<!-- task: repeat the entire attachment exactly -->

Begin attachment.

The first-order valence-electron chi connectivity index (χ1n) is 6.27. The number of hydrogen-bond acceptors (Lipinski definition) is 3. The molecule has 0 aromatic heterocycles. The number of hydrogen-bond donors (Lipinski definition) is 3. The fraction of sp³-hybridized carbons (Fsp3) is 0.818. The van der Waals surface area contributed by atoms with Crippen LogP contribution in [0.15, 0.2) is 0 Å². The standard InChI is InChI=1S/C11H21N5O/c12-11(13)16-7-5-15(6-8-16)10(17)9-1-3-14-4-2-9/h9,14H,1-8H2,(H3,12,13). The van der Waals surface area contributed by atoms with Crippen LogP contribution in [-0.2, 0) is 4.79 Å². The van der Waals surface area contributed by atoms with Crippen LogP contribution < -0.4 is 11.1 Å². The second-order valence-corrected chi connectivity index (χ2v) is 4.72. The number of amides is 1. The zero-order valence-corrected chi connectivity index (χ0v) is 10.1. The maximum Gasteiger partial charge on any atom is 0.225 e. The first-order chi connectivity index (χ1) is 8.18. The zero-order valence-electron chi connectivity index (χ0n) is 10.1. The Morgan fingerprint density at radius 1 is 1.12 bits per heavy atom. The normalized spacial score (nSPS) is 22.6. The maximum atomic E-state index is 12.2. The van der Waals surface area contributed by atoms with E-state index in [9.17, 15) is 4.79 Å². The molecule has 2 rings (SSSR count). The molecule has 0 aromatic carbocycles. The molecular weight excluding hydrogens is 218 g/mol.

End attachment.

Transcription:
The first-order valence-electron chi connectivity index (χ1n) is 6.27. The number of hydrogen-bond acceptors (Lipinski definition) is 3. The molecule has 0 aromatic heterocycles. The number of hydrogen-bond donors (Lipinski definition) is 3. The fraction of sp³-hybridized carbons (Fsp3) is 0.818. The van der Waals surface area contributed by atoms with Crippen LogP contribution in [0.15, 0.2) is 0 Å². The standard InChI is InChI=1S/C11H21N5O/c12-11(13)16-7-5-15(6-8-16)10(17)9-1-3-14-4-2-9/h9,14H,1-8H2,(H3,12,13). The van der Waals surface area contributed by atoms with Crippen LogP contribution in [-0.2, 0) is 4.79 Å². The van der Waals surface area contributed by atoms with Crippen LogP contribution < -0.4 is 11.1 Å². The second-order valence-corrected chi connectivity index (χ2v) is 4.72. The number of amides is 1. The zero-order valence-corrected chi connectivity index (χ0v) is 10.1. The maximum Gasteiger partial charge on any atom is 0.225 e. The first-order chi connectivity index (χ1) is 8.18. The zero-order valence-electron chi connectivity index (χ0n) is 10.1. The Morgan fingerprint density at radius 1 is 1.12 bits per heavy atom. The normalized spacial score (nSPS) is 22.6. The maximum atomic E-state index is 12.2. The van der Waals surface area contributed by atoms with E-state index in [9.17, 15) is 4.79 Å². The molecule has 2 rings (SSSR count). The molecule has 0 aromatic carbocycles. The molecular weight excluding hydrogens is 218 g/mol.